And shot her through the head.

9. The people on Brushy Fork
Who rate themselves so high
Says they are in favor of justice
And Ande must die.

10. I suppose they have forgotten
They have sisters too;
That law and right should be their aim
And protect their sisters too.

11. While Adamses stand around
For to spy,
For to hear what Thompsons would say:
They was afraid the rope would tie.

12. While Thompson stand around
With sickness and pity's sake;
They first day they did find out
That Jesse had made his escape.

13. Adams and his wife
Has two darling babes to weep;
And we hope that they will
In death's cold arms sleep.(1)

NOTE: (1) The poet wishes the babes to die while they can get to heaven. With the stigma of their mother's behavior upon them and without the care of parents, it is expected that they will be wicked, or at least so miserable that they will wish they had died.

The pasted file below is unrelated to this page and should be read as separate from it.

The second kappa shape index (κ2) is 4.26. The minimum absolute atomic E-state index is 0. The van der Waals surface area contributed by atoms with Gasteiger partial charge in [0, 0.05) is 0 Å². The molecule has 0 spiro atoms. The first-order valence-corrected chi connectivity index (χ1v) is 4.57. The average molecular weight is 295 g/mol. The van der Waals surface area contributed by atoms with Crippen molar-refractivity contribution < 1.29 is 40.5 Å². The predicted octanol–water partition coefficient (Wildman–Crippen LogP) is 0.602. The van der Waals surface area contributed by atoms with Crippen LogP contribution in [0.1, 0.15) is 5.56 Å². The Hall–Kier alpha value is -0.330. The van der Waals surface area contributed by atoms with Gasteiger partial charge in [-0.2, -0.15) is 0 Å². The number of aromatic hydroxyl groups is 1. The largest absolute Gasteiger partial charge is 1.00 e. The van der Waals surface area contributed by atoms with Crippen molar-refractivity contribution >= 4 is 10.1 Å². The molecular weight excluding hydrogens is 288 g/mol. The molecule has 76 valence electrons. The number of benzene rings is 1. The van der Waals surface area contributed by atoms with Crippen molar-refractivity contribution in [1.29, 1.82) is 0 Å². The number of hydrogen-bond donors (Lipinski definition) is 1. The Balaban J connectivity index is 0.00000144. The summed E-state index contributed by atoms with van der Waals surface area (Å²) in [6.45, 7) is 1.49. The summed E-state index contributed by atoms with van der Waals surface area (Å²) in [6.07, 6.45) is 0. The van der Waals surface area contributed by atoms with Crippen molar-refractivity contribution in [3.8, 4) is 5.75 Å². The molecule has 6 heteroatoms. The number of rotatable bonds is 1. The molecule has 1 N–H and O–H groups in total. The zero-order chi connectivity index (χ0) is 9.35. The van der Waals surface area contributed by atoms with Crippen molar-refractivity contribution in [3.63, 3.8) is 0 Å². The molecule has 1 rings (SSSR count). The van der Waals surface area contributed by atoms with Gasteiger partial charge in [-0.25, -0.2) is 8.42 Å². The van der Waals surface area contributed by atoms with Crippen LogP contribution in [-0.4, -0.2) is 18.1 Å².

SG NOTE: There are several things to mention about this ballad. As will be seen below, newspapers reported that Adams shot himself and died, whereas Cratis Williams indicates that he stood trial and was acquitted. This discrepancy needs further investigation. Williams did not mention that verses 9 and 10 are modeled on "The Ashland Tragedy" dating from the early 1880s. Presumably, the meaning is that the deaths of Jesse Adams and his wife were due to the indiscretions of Andrew Kitchen and therefore Kitchen should be held accountable.There is a slight implication that mob justice should mete out a sentence on Kitchen—a sentiment parallel to the one underlying the verses in "The Ashland Tragedy." The issue of who to blame when such tragedies occurred can be seen in other songs, such as "Fuller and Warren." It was not uncommon for a murderer to be acquitted when the killing was considered justifiable according to a social code—such was the case when Gordon Fulton killed his wife and her paramour, Arch Brown, in a Louisville house of ill repute and later was acquitted by the court. In verse 11, there is a suggestion that inter-family strife might arise in the wake of the incident. Lastly, the two verses borrowed from "The Ashland Tragedy" suggest that perhaps "Jesse Adams" was sung to the same tune, whatever it was.